There are two common methods to choose the belongingness to each cell in the Table II matrix. For the first, consider belongingness as a probability or likelihood, then the probability that the condition is in one particular cell is the probability that it's in the row of the cell and in the column of the cell. (Although, useful, the likelihood analogy is weak.) But with the likelihood viewpoint, products of row-column belongingness values represent the truth that a process variable set is in a particular cell. These cell values are also indicated in Table II.

Conveniently, the sum of all of the truth values is unity because: 1) the membership functions are linear, 2) adjacent membership functions share break points, and 3) the row-column membership product is used for the rule truth. (There are alternate approaches. I prefer this simple one.)

The truth of a rule is the weight or importance given to that rule, and the blended control action is the truth-weighted sum of all rules, as described in the general equation, and for this particular example:

Action = ΣAllRulesTKAk

Action = 0 • 9 + 0.06 • 6 + 0.04 • 4 + 0 • 7 + 0.54 • 5 + 0.36 • 3 + 0 • 6 + 0 • 5 + 0 • 3 = 4.3 Items

Here, TK represents the truth of the kth rule, and Ak represents the action to be taken if the kth rule was perfectly true.

The calculated action “Wear 4.3 items” is the control action. If this was a controller output command to a valve, “Open 4.3 % more,” then the decimal part is acceptable. However, because the answer in this clothing example can only be an integer, one might round the result as is done in digital processing with a finite bit length for variables. The equation converts the qualitative rules and qualitative characterization of the process variables into a definitive, implementable value.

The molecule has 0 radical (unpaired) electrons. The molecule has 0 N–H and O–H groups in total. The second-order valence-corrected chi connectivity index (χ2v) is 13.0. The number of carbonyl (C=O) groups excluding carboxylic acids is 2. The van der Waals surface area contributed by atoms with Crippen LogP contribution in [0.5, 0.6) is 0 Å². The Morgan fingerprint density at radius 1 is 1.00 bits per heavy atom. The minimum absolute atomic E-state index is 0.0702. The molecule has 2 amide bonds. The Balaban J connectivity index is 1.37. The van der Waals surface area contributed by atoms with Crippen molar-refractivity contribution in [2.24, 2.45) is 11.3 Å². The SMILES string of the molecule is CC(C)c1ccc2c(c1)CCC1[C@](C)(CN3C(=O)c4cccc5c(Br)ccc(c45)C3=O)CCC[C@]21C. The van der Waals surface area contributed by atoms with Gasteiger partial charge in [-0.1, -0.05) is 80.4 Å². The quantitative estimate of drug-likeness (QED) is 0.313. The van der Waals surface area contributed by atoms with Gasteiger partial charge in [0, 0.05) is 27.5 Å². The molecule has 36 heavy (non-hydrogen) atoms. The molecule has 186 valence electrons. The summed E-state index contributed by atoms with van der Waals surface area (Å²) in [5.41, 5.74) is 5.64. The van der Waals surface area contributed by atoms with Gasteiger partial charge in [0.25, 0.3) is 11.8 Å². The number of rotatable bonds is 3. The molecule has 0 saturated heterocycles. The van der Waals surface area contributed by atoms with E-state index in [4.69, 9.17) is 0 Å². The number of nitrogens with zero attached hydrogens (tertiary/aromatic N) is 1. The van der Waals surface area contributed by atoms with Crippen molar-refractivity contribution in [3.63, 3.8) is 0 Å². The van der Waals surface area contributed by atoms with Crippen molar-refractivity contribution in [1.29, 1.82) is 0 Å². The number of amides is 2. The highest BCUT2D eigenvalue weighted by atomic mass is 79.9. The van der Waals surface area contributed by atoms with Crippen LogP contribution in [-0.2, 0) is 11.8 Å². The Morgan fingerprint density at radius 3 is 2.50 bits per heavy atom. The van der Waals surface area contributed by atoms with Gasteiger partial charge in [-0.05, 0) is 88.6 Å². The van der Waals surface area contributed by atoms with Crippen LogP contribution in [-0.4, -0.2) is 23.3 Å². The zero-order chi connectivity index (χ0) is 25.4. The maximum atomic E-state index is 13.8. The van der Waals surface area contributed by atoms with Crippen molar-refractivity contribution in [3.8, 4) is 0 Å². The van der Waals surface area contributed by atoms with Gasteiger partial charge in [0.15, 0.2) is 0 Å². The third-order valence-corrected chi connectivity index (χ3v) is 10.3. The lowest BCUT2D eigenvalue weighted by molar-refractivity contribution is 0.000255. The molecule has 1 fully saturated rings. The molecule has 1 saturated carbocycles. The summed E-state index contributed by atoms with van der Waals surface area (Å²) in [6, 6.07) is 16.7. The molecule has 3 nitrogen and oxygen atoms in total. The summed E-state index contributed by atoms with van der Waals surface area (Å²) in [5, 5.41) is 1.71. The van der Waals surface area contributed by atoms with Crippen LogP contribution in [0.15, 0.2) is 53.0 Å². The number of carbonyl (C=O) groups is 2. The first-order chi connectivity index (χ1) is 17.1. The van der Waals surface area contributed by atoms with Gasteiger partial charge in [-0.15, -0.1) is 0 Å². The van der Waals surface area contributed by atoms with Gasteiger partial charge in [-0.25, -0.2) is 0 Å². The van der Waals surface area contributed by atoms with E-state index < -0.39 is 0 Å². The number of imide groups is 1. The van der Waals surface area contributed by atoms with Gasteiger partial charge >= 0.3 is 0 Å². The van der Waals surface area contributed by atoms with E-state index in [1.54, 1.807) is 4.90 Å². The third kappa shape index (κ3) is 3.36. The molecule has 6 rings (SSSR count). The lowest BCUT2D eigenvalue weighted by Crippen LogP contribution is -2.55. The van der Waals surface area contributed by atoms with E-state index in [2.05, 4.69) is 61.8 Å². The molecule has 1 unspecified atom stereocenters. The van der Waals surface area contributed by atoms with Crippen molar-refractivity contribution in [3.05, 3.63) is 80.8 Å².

Another common convention to assess the truth of a rule is to use the minimum of the row-column membership values as the truth for the cell. In general then, the truths don't sum to unity, so an additional weighting uses the individual truths normalized by the sum of all truths. In my experience, the several approaches are equivalent.

The extension to analysis and control of higher dimension situations is straightforward. For example, relative humidity could be included as a third consideration in making the choice of what to wear. This would place three process variables in the antecedent making it of dimension three. For a 3D antecedent, the rule matrix would be a rectangular volume. If sun intensity and time duration are also considered in the decision process the antecedent would have five dimensions. The extension to higher-order antecedents is easily performed in programming, but it's not amenable to visualization.

NLPC uses human rules for automating decisions, without advanced mathematics (such as calculus or Laplace transforms), and it permits nonlinear action. If you have applications in which IF-THEN conditionals automate routine engineering or operator decisions or actions, then you're almost implementing NLPC. Better than the normal use of IF-THEN conditionals, NLPC permits smooth transitions between categories.

NLP provides a framework for standardization of how heuristic rules are implemented. Operators and managers can understand the linguistic logic, and they can state the rules in natural language. The recorded body of rules provides additional benefits in training and developing process understanding.

Simple to implement, document